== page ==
AIN ONLINE: Today, a year and a day after the fatal crash of its first prototype, Bell Helicopter resumed the flight test program of its model 525 Relentless super-medium twin after receiving experimental certificate renewal from the FAA.
“Today we have resumed a key element of the Bell 525 program,” said Bell CEO Mitch Snyder. “Bell Helicopter has worked with the National Transportation Safety Board and FAA since the accident and we are confident in the resumption of flight test activity.” Snyder said Bell remains on track to certify the 525 in 2018. The 525 features fly-by-wire flight controls and the Garmin G5000H touchscreen-controlled avionics system. The flight test program had been stood down since the fatal crash of 525 flight test vehicle 1 (FTV-1) last July 6th.
Neither of the remaining two test aircraft had engaged in ground runs during the standdown. Two more test aircraft are being built at Bell's plant in Amarillo, Texas. One of those new aircraft is expected to fly this year and the other early next year.
The NTSB has yet to issue its final report on the FTV-1 accident. That aircraft was conducting tests near Vne speeds when the main rotor rpm dropped off and the main rotors departed the normal rotation plane and struck both the tailboom and the nose during the in-flight break-up sequence that destroyed the helicopter, according to the NTSB. A Bell executive told AIN last year that the company was making unspecified modifications to the remaining test aircraft in the wake of the accident.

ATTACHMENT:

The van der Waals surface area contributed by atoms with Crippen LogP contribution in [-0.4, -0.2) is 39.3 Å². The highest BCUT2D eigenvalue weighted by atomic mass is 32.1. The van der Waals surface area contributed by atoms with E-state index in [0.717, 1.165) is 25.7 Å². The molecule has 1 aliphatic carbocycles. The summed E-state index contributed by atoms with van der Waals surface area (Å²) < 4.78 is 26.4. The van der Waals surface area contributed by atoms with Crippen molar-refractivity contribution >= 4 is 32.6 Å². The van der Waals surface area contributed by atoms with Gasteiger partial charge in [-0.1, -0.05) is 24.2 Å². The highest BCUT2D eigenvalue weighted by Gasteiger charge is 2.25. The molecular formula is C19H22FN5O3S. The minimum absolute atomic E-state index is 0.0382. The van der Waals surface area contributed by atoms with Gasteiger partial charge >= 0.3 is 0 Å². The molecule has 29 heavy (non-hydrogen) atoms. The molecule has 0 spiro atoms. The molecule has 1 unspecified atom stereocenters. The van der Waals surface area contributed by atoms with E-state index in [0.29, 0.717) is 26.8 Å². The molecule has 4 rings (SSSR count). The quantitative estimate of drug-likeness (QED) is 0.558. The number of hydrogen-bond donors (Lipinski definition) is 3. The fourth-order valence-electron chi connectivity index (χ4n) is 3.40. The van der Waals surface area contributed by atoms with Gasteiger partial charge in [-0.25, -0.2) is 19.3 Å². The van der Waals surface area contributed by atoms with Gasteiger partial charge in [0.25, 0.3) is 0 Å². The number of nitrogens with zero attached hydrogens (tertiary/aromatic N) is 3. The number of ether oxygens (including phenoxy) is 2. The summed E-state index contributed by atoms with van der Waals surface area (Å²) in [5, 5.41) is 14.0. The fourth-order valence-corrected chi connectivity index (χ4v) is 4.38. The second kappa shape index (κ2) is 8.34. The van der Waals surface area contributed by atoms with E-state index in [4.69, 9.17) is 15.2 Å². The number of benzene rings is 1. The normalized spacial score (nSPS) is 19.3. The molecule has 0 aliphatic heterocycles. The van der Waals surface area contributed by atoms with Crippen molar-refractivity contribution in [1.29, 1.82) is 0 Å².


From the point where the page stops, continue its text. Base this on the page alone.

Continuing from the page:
According to FlightRadar24, the helicopter was traveling 199 knots (about 229 mph) at an altitude of 1,975 feet immediately before the crash. Throughout its one-hour test flight, radar data shows the helicopter increased and decreased speed several times.
Bell Helicopter had hoped to complete the certification process for the 525 in 2017, but the crash has delayed certification as well as first deliveries to customers.
“We do remain committed to the 525 program and will work to ensure the aircraft will be a safe, reliable and high-performance helicopter,” said Textron chief executive Scott Donnelly last week. Textron owns Bell Helicopter.